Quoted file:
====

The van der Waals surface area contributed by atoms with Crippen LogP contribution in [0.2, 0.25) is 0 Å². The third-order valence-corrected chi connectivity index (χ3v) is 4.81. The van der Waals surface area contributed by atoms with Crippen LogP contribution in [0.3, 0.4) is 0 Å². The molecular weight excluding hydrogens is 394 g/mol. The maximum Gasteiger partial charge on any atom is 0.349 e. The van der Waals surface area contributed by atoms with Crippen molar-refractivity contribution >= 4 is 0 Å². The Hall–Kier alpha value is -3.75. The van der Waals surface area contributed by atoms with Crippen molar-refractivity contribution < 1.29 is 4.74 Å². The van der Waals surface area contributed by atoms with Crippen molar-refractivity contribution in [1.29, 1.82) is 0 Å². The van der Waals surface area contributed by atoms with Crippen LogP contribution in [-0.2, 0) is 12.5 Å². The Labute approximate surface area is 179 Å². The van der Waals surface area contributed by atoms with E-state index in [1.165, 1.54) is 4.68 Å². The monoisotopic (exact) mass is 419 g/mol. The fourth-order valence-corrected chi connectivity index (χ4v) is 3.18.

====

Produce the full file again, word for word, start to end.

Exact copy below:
The van der Waals surface area contributed by atoms with Crippen LogP contribution in [0.2, 0.25) is 0 Å². The third-order valence-corrected chi connectivity index (χ3v) is 4.81. The van der Waals surface area contributed by atoms with Crippen LogP contribution in [0.3, 0.4) is 0 Å². The molecular weight excluding hydrogens is 394 g/mol. The maximum Gasteiger partial charge on any atom is 0.349 e. The van der Waals surface area contributed by atoms with Crippen molar-refractivity contribution >= 4 is 0 Å². The Hall–Kier alpha value is -3.75. The van der Waals surface area contributed by atoms with Crippen molar-refractivity contribution < 1.29 is 4.74 Å². The van der Waals surface area contributed by atoms with Crippen molar-refractivity contribution in [1.29, 1.82) is 0 Å². The van der Waals surface area contributed by atoms with Crippen LogP contribution in [-0.2, 0) is 12.5 Å². The Labute approximate surface area is 179 Å². The van der Waals surface area contributed by atoms with E-state index in [1.165, 1.54) is 4.68 Å². The monoisotopic (exact) mass is 419 g/mol. The fourth-order valence-corrected chi connectivity index (χ4v) is 3.18.